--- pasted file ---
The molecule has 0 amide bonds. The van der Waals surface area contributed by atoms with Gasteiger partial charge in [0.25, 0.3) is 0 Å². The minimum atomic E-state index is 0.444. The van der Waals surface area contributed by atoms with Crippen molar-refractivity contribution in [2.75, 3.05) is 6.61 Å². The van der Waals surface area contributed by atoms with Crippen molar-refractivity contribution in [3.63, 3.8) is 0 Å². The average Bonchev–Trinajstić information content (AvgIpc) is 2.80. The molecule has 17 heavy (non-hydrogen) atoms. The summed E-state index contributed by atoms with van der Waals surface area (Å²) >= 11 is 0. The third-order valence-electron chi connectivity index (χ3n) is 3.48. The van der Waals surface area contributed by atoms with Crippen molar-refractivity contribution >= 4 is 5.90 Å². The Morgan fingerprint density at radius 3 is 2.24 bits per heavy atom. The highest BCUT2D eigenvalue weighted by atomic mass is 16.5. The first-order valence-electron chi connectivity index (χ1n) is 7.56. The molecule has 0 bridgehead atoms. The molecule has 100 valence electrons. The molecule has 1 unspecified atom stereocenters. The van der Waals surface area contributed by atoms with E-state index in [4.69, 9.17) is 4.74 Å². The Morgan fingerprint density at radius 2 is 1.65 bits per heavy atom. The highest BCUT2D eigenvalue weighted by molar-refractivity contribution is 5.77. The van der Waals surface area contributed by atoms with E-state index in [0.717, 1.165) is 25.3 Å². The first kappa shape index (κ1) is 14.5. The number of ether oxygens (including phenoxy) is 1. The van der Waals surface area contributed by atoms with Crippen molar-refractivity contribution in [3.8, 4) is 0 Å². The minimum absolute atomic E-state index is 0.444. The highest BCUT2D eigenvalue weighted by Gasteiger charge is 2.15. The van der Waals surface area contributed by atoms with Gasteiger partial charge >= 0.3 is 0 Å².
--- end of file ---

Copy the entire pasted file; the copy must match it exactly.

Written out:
The molecule has 0 amide bonds. The van der Waals surface area contributed by atoms with Gasteiger partial charge in [0.25, 0.3) is 0 Å². The minimum atomic E-state index is 0.444. The van der Waals surface area contributed by atoms with Crippen molar-refractivity contribution in [2.75, 3.05) is 6.61 Å². The van der Waals surface area contributed by atoms with Crippen molar-refractivity contribution in [3.63, 3.8) is 0 Å². The average Bonchev–Trinajstić information content (AvgIpc) is 2.80. The molecule has 17 heavy (non-hydrogen) atoms. The summed E-state index contributed by atoms with van der Waals surface area (Å²) >= 11 is 0. The third-order valence-electron chi connectivity index (χ3n) is 3.48. The van der Waals surface area contributed by atoms with Crippen molar-refractivity contribution >= 4 is 5.90 Å². The Morgan fingerprint density at radius 3 is 2.24 bits per heavy atom. The highest BCUT2D eigenvalue weighted by atomic mass is 16.5. The first-order valence-electron chi connectivity index (χ1n) is 7.56. The molecule has 0 bridgehead atoms. The molecule has 100 valence electrons. The molecule has 1 unspecified atom stereocenters. The van der Waals surface area contributed by atoms with E-state index in [4.69, 9.17) is 4.74 Å². The Morgan fingerprint density at radius 2 is 1.65 bits per heavy atom. The highest BCUT2D eigenvalue weighted by molar-refractivity contribution is 5.77. The van der Waals surface area contributed by atoms with E-state index in [0.717, 1.165) is 25.3 Å². The first kappa shape index (κ1) is 14.5. The number of ether oxygens (including phenoxy) is 1. The van der Waals surface area contributed by atoms with Crippen molar-refractivity contribution in [3.8, 4) is 0 Å². The minimum absolute atomic E-state index is 0.444. The highest BCUT2D eigenvalue weighted by Gasteiger charge is 2.15. The van der Waals surface area contributed by atoms with Gasteiger partial charge >= 0.3 is 0 Å².